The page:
|Title||Ecological gradient analyses in a tropical landscape: an introduction|
|Publication Type||Book Chapter|
|Year of Publication||2013|
|Authors||González, G, Willig, MR, Waide, RB|
|Book Title||Ecological Gradient Analyses in a Tropical Landscape|
|Series Title||Ecological Bulletins|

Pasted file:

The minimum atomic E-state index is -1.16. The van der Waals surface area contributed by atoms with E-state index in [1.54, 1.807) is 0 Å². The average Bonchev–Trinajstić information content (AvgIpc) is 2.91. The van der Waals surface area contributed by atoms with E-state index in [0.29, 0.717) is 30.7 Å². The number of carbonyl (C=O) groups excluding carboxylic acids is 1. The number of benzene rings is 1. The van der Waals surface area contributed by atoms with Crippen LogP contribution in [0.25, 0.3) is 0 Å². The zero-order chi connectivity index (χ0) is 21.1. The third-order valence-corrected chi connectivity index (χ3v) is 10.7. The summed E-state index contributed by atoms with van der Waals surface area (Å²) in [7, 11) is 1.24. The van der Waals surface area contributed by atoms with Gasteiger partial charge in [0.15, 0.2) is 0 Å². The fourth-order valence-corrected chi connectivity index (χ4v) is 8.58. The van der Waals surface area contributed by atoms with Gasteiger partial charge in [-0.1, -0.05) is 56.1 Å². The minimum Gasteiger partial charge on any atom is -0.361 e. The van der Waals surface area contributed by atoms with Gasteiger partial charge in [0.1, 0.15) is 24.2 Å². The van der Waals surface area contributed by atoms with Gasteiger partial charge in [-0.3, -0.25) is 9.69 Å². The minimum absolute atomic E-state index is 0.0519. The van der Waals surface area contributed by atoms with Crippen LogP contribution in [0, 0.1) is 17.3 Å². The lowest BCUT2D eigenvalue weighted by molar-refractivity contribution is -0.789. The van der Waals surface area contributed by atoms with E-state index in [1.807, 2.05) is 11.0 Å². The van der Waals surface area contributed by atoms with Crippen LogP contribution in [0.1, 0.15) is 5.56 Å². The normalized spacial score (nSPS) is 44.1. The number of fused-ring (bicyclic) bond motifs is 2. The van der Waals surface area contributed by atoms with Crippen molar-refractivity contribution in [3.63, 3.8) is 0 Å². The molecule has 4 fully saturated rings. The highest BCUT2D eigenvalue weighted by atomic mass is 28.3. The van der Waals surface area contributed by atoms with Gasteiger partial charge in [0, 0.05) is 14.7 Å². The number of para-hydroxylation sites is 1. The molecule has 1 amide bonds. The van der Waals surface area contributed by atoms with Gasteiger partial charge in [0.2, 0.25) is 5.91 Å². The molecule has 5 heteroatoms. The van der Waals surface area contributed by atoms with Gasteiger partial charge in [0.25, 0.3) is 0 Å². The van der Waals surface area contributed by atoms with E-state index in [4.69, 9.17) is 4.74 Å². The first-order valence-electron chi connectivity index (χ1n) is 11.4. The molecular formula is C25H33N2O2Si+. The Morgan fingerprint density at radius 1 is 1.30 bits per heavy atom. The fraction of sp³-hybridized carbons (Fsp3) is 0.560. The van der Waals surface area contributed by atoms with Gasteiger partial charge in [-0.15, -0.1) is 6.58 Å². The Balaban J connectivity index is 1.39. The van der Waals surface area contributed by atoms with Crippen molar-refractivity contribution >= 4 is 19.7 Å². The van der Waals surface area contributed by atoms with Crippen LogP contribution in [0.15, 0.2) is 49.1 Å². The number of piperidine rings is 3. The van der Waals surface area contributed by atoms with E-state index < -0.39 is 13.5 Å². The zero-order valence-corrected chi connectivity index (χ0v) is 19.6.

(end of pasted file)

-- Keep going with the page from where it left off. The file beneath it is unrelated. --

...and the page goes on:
Seen from space, the Luquillo Mountains stand out on the eastern edge of Puerto Rico like a dark-green eye in the midst of a heterogeneous matrix of fields, forests, roads and cities in the surrounding lowlands (Fig. 1). Intercepting clouds, rain, and Saharan dust as these cross the Atlantic and make landfall in the Caribbean, the peaks of the Luquillo Mountains – El Yunque, El Toro, East Peak, and West Peak – capture resources to sustain coupled human and natural systems. The Luquillo Mountains are not tall by global standards, rising only to just over 1000 m in the short distance from the coast to the peaks, but this moderate elevational relief creates gradients that are expressed in the form and functioning of the landscape. Understanding the way in which species and ecosystems respond to gradients of climate and land use intensity is vital to the sustainability of populations, water resources, and ecosystem services. In the Luquillo Mountains these patterns are expressed in the context of the rich biodiversity of the tropics and the complex interplay of land use, hurricanes, and plant and animal responses to resources and competition. The patterns expressed by the distributions of species and the ecosystem functions that they carry out are dynamic. Understanding the nature of gradients, and responses of species to them, helps to better predict responses to future conditions and ultimately to develop and sustain the kinds of landscapes that support societal interests and human wellbeing.